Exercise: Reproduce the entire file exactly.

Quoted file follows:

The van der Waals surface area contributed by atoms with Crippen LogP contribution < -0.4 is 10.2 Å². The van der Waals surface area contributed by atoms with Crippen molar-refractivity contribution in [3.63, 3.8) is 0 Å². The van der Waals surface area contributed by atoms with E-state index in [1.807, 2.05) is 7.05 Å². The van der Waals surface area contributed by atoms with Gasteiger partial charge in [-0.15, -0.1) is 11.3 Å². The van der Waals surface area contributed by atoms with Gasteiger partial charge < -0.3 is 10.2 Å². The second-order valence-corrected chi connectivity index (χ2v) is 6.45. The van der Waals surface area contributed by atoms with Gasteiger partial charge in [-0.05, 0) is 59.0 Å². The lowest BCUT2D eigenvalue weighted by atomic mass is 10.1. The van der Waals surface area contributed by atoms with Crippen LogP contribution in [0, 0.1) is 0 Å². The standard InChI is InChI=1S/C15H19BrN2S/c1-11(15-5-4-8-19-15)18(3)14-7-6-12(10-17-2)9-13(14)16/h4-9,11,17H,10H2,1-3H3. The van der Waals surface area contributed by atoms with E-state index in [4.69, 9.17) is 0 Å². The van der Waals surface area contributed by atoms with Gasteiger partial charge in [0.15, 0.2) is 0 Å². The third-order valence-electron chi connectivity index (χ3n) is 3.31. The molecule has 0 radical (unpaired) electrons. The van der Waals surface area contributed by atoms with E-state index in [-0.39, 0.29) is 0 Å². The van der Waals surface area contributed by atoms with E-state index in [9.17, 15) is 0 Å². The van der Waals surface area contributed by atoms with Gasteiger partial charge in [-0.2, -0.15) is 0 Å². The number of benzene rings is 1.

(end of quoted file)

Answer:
The van der Waals surface area contributed by atoms with Crippen LogP contribution < -0.4 is 10.2 Å². The van der Waals surface area contributed by atoms with Crippen molar-refractivity contribution in [3.63, 3.8) is 0 Å². The van der Waals surface area contributed by atoms with E-state index in [1.807, 2.05) is 7.05 Å². The van der Waals surface area contributed by atoms with Gasteiger partial charge in [-0.15, -0.1) is 11.3 Å². The van der Waals surface area contributed by atoms with Gasteiger partial charge < -0.3 is 10.2 Å². The second-order valence-corrected chi connectivity index (χ2v) is 6.45. The van der Waals surface area contributed by atoms with Gasteiger partial charge in [-0.05, 0) is 59.0 Å². The lowest BCUT2D eigenvalue weighted by atomic mass is 10.1. The van der Waals surface area contributed by atoms with Crippen LogP contribution in [0, 0.1) is 0 Å². The standard InChI is InChI=1S/C15H19BrN2S/c1-11(15-5-4-8-19-15)18(3)14-7-6-12(10-17-2)9-13(14)16/h4-9,11,17H,10H2,1-3H3. The van der Waals surface area contributed by atoms with E-state index in [4.69, 9.17) is 0 Å². The van der Waals surface area contributed by atoms with Gasteiger partial charge in [0.15, 0.2) is 0 Å². The third-order valence-electron chi connectivity index (χ3n) is 3.31. The molecule has 0 radical (unpaired) electrons. The van der Waals surface area contributed by atoms with E-state index in [-0.39, 0.29) is 0 Å². The van der Waals surface area contributed by atoms with E-state index in [9.17, 15) is 0 Å². The van der Waals surface area contributed by atoms with Gasteiger partial charge in [-0.2, -0.15) is 0 Å². The number of benzene rings is 1.